Lately, I have been watching a lot of TV series and films as I have found it hard to focus on my reading. I binge watched the 5 seasons of RuPaul’s Drag Race available to me on the UK Netflix, and naturally that segued into looking up films with Cher in (Thank you, Chad Michaels).
Now, I did watch Burlesque (2010) as that was the latest thing i could find and I think the less said about that, the better! I stopped watching it as I was that bored/annoyed at it. I went back the next day and suffered through the ending, but it was such a chore!
Last night though, I decided to check out Mermaids (1990), directed by Richard Benjamin.
I had never watched it before and the only thing I knew about it was that it starred Cher, Winona Ryder and a teeny Christina Ricci, and that the Shoop Song was on the soundtrack. And damn, did I love the Shoop Song when I was little!
I did always assume that the film was some sort of comedy-fantasy involving Cher as a real mermaid. Imagine my surprise when it turned out to be a drama!
This film was released just shy of 2 years after I was born, so I never got a chance to see it in the cinema. It is set in the 1960s though and has a sort of nostalgia filter on for 60’s fashion and lifestyle rather than being 80’s or 90’s. Cher looks amazing and Christina Ricci looks adorable. Winona Ryder is not really my favourite actress but she was decent in this. When I saw Bob Hoskins, I got a lump in my throat. It’s the first film I have watched with him in since his death. What a guy.
I read that the film had some production issues. Benjamin was the film’s 3rd choice of director as original director, Lasse Hallström quit and then replacement Frank Oz had conflicts with Cher. That worried me, as Hallström directed one of my favourite films “What’s Eating Gilbert Grape” (1993) and Frank Oz’s name speaks for itself! if they’d been scared off the project then it must have been bad!
Then I read that they had a legal issue with the girl they’d originally cast as Charlotte. Cher decided she was too blonde to believably be related to her so they got Ryder instead. In the end, Emily Lloyd got a nice payoff.
This film wins the award for Most Boring Opening Sequence Ever. Seriously. It’s just a slow mo clip of Ricci in a swimming race. I was so tempted to switch off but told myself to keep watching. I wanted this film ticked off my to-watch list.
The plot, rather than being about actual mermaids, is about a woman and her two daughters. Rachel Flax is a single mother of two girls, 15 year old Charlotte and 9 year old Kate. Charlotte is obsessed with Catholicism, despite the family’s Jewish heritage, and Kate is a talented swimmer. Mrs Flax (as her own daughter refers to her) is not so great at confronting her problems so as soon as she encounters an issue (usually something to do with a man) she packs up and moves the girls to a new place.
This time around they go to Eastport, Massachusetts. Charlotte, whose inner monologue we follow in this film, is annoyed until she realises there is not only a convent up the hill, but a very handsome 25 year old caretaker there too. She soon becomes infatuated and is torn between her Catholic beliefs (her shield against her mother’s promiscuous nature catching on) and her hormones. Meanwhile. Mrs Flax gets into a relationship with Lou Lanksy, a local shoe salesman.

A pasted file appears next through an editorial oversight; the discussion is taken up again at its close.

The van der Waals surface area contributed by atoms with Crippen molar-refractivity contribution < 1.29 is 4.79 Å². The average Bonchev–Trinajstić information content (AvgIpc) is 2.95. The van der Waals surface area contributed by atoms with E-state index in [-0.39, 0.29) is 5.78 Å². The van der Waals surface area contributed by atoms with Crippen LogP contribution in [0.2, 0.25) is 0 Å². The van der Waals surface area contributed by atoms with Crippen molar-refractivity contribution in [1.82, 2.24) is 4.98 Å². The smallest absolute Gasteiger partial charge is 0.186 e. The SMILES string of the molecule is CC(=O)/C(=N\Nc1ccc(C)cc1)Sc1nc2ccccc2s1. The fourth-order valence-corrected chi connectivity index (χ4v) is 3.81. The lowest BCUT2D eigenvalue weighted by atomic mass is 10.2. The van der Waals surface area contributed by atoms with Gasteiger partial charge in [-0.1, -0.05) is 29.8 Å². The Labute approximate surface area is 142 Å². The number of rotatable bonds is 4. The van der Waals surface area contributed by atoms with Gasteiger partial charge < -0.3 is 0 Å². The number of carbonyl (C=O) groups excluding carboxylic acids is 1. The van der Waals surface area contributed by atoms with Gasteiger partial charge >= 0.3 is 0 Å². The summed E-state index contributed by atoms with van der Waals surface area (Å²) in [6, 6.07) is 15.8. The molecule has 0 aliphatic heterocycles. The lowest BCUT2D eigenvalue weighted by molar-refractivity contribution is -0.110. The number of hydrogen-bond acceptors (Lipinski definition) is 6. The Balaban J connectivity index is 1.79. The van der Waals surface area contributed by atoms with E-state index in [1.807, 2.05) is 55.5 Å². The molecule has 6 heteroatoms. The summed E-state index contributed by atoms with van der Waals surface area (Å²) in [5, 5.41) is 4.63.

It was cute seeing the relationships develop but I felt there was just something squicky about Charlotte pursuing a man 10 years her senior. What made it more squicky for me was *spoilers* that this relationship moves beyond the one-sided crush to sex in the belltower. All the while this girl is 15. 15! I mean, the age of consent in the UK is 16 and s
he is too young but the guy could be forgiven for not realising, but in the US it is 18 so she is waaaay too young and very obviously so. I just didn’t like it.
So what was with the title? Well, at one point in the film, Mrs Flax dressed up as a mermaid for a New Year’s party and they all sit in a bath. And another point is that Lou redecorates a room for the girls, turning it into an undersea work of art. Also the Kate as a swimmer thing.
The twist was quite predictable, but I must say I was relieved that this was not as much of a tragedy as the direction it seemed to be going!
Books that appear in the film:
“Payton Place” (1956) by Grace Metalious – Mrs Flax (Cher) is reading this in the bath. I’d heard of it but not what it was about so when I looked it up and discovered it to also be set in New England, its presence made sense. It also had quite a scandalous reputation, much like Cher’s character.
“The Lives of the Saints” (1894) by Alban Butler – Charlotte (Winona Ryder) is reading a series of books about Saints. This one doesn’t appeal to me as much as the sexy drama book though!
“Mermaids” (1986) by Patty Dunn – the book on which this film was based! I will have to get a copy and read it, though I have heard it is different to and not as good as the film. i must see for myself!
I did enjoy watching this film, and it introduced me to at least one new book. The setting was pretty, there was some cool historical context in there (such as Kennedy’s assassination) and there were some genuinely likable characters such as Lou and little
Kate. Charlotte and Mrs Flax were a tad on the annoying and immature side, but it all worked out as a decent film in the end.
Still, I do sort of wish there was a real mermaid in there somewhere!